Forget for a moment that Annaly Capital Management (NYSE:NLY) and Realty Income (NYSE:O) are real estate investment trusts, or REITs. Forget that because they distribute 90% of their taxable income they can support a 10.5% and 5.1% dividend yield, respectively. And instead, remember that every great dividend stock – whether it's high-yield or not – needs to meet the same three requirements:
- Its dividend is safe and consistent,
- its stock price appreciates over time,
- and it has a durable business model.
With this in mind, because Realty Income has the more consistent dividend, stronger stock price growth, and safer and more durable business model – despite having a lower yield -- it is the more attractive long-term investment.
Consider the chart below, the blue bars shows Annaly's dividend yield at the start of each year, or "assumed yield," and the orange shows the actually dividend return for the year. What this means is that in six of the ten years – between 2003 and 2013 – Annaly had to make cuts their dividend.
In the same time, Realty Income increased its dividend every year. Because dividend yield (the formula) assumes a stable dividend, investors would have received a greater dividend return than the "assumed yield" every year.
I prefer Realty Income's more consistent dividend return. However, it should be noted that despite Annaly's dividend being less consistent, its average dividend return over that time period was nearly 11% -- which smoked Realty Income 7% dividend return.
The game changer
There is a great and important difference between dividend return, and total return. This is why previous section is a bit misleading. But it helps show the importance of accounting for the dramatic effect rising and falling stock prices can have on your total return.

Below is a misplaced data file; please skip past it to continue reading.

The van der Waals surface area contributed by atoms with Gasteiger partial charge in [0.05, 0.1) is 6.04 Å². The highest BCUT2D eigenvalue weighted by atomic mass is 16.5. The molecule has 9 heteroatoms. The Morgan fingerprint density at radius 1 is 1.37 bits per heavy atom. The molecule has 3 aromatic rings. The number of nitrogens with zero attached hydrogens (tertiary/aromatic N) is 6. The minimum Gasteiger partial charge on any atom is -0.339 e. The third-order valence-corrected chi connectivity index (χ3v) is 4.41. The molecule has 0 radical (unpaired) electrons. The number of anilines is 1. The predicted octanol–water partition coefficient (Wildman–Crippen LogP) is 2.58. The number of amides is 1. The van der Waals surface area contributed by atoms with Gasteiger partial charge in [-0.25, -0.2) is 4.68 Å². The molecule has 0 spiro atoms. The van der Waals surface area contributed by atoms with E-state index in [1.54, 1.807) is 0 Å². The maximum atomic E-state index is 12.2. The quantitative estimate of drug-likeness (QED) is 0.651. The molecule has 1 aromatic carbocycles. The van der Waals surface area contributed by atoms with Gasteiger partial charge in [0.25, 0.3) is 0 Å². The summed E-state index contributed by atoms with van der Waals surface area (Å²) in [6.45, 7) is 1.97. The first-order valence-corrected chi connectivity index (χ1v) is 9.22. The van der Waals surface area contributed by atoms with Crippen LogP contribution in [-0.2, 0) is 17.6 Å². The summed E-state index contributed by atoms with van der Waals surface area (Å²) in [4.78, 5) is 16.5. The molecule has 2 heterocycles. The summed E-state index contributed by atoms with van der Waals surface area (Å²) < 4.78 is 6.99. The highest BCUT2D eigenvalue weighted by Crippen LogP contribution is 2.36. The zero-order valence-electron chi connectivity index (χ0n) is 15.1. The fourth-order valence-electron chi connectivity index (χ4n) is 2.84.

As mentioned, Annaly returned 11% per year in dividends while Realty Income returned just 7%. However, because Annaly's stock price was cut nearly in half between 2003 and 2013, and Realty Income's stock price doubled, their annualized returns shake out to 6% and 15%, respectively.
In fact, Realty Income outperformed Annaly eight of the 10 years shown below.
Owning a business that yields a strong dividend means much less if the stock cannot appreciate overtime. Because, as you can see, stock price depreciation can wash away your returns in a hurry. This is why it's so important to invest in a company with a durable business model that supports growth.
Realty Income borrows using either notes or mortgages to buy properties, and rents them to retail businesses under long-term contracts. Rinse and repeat since 1969, and the company, today, has over 4,000 properties.
Annaly's relies on borrowing short-term to fund it's longer-term investments, primarily, in residential mortgage-backed securities -- which are pools of residential housing debt. Today, Annaly holds about $80 billion worth of these securities.
Both business models come with shortfalls -- for instance rising borrowing costs or falling real estate prices will hurt Realty Income -- however, Annaly's volatile returns are a product of their major asset class being extremely sensitivity to interest rates, and the company's use of leverage.
As the chart below shows, when interest rates rise the value of the company's assets -- or NAV, for net asset value -- decreases significantly. The opposite is true when interest rates fall.
Annaly also uses leverage -- or, borrow against their equity -- to magnify returns. The more leverage the company uses, the more dramatic interest rates changes effect assets values. This is why when interest rates likely to rise, Annaly will reduce its leverage, and therefore hold less assets and make less income.
Because Realty Income doesn't use leverage nearly to the same extent – in fact, the company's equity is currently greater than its liabilities – changes in the value of real estate or interest rates does not affect them nearly as dramatically.
The last word
Comparing Realty Income and Annaly reminds me of the story of the tortoise and the hare. By investing in liquid securities and having opportunity to amplify returns using leverage Annaly can create massive short-term returns.
However, because of the vulnerabilities inherent in their strategy, over the long-term Realty Income can slowly but surely build its portfolio of properties, grow its dividend, and ultimately, be the greater dividend stock.
Dave Koppenheffer has no position in any stocks mentioned. The Motley Fool has no position in any of the stocks mentioned. Try any of our Foolish newsletter services free for 30 days. We Fools may not all hold the same opinions, but we all believe that considering a diverse range of insights makes us better investors. The Motley Fool has a disclosure policy.